- A HIN is required for boats manufactured after November 1, 1972. If the HIN is unavailable and unknown, the boat owner must first contact the boat manufacturer to obtain a replacement HIN (if they are still in business). A list of boat manufacturers is available by clicking HERE.
- If the HIN is known but the plate is missing or the HIN not inscribed on the boat, the boat owner is responsible for permanently affixing the HIN to the boat.
- If the HIN is an improper format, the applicant will be asked to electronically upload or send a picture or pencil tracing of the HIN to DNR for verification and further instruction.
- If the manufacturer is out of business or will not assist the boat owner, a DNR HIN Inspection is necessary. DNR will assign a HIN number during the inspection process and the boat owner is responsible for permanently affixing the HIN to the boat. Information on arranging an inspection can be found Here. (http://gadnrle.org/vessel-inspections)
How Do I Contact My Boat Manufacturer to Get a Hull Identification Number (HIN)?
A HIN is required for boats manufactured after November 1, 1972. If the HIN is unavailable and unknown, the boat owner must first contact the boat manufacturer to obtain a replacement HIN. The U.S. Coast Guard maintains a list of boat manufacturers and contact information at http://uscgboating.org/content/manufacturers-identification.php.
If the manufacturer is out of business or will not assist the boat owner, a DNR HIN Inspection is necessary. DNR will assign a HIN number during the inspection process and the boat owner is responsible for permanently affixing the HIN to the boat.
A Hull Identification Number (HIN) Inspection is necessary when boat owners do not have a Hull Identification Number from the Manufacturer on any vessel built after 1972. HIN Inspections are also required for any Homemade vessel. HIN Inspections are handled through the Law Enforcement Division.
A HIN is required for recreational boats manufactured after November 1, 1972. If the HIN is assigned by DNR, or if the HIN is known but the plate is missing or the HIN not inscribed on the boat, the boat owner is responsible for permanently affixing the HIN to the boat.
Each hull identification number must be carved, burned, stamped, embossed, molded, bonded, or otherwise permanently affixed to the boat so that alteration, removal, or replacement would be obvious. If the number is on a separate plate, the plate must be fastened in such a manner that its removal would normally cause some scarring of or damage to the surrounding hull area. A hull identification number must not be attached to parts of the boat that are removable. The characters of each hull identification number must be no less than one-fourth of an inch high.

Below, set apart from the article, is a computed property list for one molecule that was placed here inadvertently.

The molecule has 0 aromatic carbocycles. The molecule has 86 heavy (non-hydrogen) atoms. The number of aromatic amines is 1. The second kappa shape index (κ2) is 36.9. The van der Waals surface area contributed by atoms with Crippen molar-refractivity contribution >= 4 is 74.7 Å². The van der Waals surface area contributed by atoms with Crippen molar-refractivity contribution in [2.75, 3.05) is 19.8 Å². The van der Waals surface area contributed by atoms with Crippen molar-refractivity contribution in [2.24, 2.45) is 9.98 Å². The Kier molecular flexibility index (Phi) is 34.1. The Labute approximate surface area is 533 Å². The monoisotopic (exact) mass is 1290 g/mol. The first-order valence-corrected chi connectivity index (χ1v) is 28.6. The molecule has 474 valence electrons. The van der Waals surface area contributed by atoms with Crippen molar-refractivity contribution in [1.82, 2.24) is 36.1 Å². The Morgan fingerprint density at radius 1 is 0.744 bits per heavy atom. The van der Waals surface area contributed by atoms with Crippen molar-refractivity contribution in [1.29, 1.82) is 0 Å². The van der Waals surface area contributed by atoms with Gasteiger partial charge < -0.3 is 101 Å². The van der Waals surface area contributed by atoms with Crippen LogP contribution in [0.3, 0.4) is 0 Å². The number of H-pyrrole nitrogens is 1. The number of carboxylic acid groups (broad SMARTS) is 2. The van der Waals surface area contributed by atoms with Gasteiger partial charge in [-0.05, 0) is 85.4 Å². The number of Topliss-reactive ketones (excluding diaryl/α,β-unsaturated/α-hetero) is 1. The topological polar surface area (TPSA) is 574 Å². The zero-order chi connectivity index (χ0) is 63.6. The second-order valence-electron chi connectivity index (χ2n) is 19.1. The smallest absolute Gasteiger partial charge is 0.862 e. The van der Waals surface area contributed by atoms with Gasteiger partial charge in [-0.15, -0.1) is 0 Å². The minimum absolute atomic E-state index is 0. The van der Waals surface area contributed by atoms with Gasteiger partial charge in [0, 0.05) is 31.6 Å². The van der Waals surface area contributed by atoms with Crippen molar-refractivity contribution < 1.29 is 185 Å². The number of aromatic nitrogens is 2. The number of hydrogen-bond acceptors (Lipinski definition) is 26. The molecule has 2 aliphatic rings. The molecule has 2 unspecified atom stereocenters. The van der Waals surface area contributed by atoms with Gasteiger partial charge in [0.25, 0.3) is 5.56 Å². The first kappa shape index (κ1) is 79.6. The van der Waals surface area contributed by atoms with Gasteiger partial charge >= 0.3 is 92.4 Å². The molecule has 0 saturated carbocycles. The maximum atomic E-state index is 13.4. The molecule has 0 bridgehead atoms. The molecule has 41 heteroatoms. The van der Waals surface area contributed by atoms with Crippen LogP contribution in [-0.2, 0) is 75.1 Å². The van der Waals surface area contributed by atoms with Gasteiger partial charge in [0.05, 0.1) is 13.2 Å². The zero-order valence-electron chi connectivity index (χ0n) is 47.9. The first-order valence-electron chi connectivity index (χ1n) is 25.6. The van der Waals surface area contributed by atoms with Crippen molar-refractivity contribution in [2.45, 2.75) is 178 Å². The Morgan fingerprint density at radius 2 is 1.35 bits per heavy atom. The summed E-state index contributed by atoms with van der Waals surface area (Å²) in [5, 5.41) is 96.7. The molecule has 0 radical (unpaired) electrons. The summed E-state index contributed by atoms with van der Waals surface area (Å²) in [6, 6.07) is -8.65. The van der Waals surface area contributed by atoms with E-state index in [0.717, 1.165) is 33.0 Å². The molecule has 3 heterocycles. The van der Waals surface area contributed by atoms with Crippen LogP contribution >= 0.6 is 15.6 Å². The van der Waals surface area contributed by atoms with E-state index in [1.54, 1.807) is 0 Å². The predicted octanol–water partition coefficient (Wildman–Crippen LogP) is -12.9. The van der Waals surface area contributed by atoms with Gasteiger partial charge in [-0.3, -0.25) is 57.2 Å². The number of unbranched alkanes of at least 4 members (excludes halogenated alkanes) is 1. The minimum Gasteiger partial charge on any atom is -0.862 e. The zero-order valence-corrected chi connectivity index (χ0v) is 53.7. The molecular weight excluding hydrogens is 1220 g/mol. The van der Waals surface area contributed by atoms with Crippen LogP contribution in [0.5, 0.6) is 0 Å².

Two identical hull identification numbers are required to be displayed on each boat hull.
1. Primary Location. If the hull identification number would not be visible, because of rails, fittings, or other accessories, the number must be affixed as near as possible to the location specified below.
a. On boats with transoms, to the starboard outboard side of the transom within two inches of the top of the transom, gunwale, or hull/deck joint, whichever is lowest.
b. On boats without transoms or on boats on which it would be impractical to use the transom, to the starboard outboard side of the hull, aft, within one foot of the stern and within two inches of the top of the hull side, gunwale or hull/deck joint, whichever is lowest.
c. On catamarans and pontoon boats which have readily replaceable hulls, to the aft crossbeam within one foot of the starboard hull attachment.
2. Duplicate Location. The hull identification number must be affixed in an unexposed location on the interior of the boat or beneath a fitting or item of hardware.
O.C.G.A. § 52-7-7.1. Hull identification numbers required; penalty for violations